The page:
The history of art is different from other historical disciplines in that it is founded on direct visual confrontation with objects that are both concretely present and yet documents of the past. We emphasize analysis of images, objects, and built environments as the basis for critical thought and visual literacy. In addition to formal and iconographic analysis, we use the work of other disciplines to understand visual images, such as social history, perceptual psychology, engineering, psychoanalysis, cultural studies, and archaeology. Because of its concentration on visual experience, the Art History major increases one’s ability to observe and to use those observations as analytical tools for understanding history and culture.
ArtH 101, 102, 103 and 104 introduce students to a series of critical studies of important works selected from the history of European, North American, African, and Asian art from antiquity to the present. The critical approach of the introductory courses is maintained in all further courses, often by assigned study of original works in the Williams College Museum of Art, Chapin Library, the Clark Art Institute, and Mass MoCA.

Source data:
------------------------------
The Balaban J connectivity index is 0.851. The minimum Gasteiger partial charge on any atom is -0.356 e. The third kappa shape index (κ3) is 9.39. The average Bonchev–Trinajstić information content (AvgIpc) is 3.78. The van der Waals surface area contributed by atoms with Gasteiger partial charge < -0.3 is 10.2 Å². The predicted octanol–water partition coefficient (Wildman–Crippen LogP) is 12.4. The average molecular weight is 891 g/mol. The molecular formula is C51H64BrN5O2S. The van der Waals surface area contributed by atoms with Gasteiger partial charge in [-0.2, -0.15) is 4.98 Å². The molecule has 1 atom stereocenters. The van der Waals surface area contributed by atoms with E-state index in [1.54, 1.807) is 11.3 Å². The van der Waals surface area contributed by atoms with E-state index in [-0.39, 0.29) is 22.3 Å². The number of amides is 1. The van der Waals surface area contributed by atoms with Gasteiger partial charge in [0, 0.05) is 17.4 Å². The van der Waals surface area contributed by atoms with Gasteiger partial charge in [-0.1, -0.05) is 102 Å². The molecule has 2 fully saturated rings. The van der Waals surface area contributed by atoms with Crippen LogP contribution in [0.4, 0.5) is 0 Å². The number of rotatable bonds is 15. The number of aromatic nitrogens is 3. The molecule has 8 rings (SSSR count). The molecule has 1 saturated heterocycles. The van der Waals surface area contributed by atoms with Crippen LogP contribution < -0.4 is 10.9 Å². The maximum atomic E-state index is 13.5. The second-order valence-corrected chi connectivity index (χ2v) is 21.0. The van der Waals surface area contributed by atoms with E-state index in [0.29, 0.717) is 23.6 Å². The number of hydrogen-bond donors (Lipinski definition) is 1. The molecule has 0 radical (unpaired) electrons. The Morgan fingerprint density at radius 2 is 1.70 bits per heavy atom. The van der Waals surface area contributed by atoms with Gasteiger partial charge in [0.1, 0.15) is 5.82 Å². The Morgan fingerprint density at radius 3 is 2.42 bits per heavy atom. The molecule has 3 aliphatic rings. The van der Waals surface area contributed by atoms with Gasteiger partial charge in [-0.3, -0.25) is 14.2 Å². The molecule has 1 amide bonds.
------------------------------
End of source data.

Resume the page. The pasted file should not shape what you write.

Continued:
Any art studio course. The requirement of one art history course concerned with a period prior to 1600 and one art history course concerned with post 1600. The junior course (ArtH 301) develops awareness of the theoretical implications, as well as the possibilities and limitations of different art-historical methods. The requirement of one upper level course either 400 or 500 level. One additional art history course at any level
For more information on requirements, refer to the Course Catalog.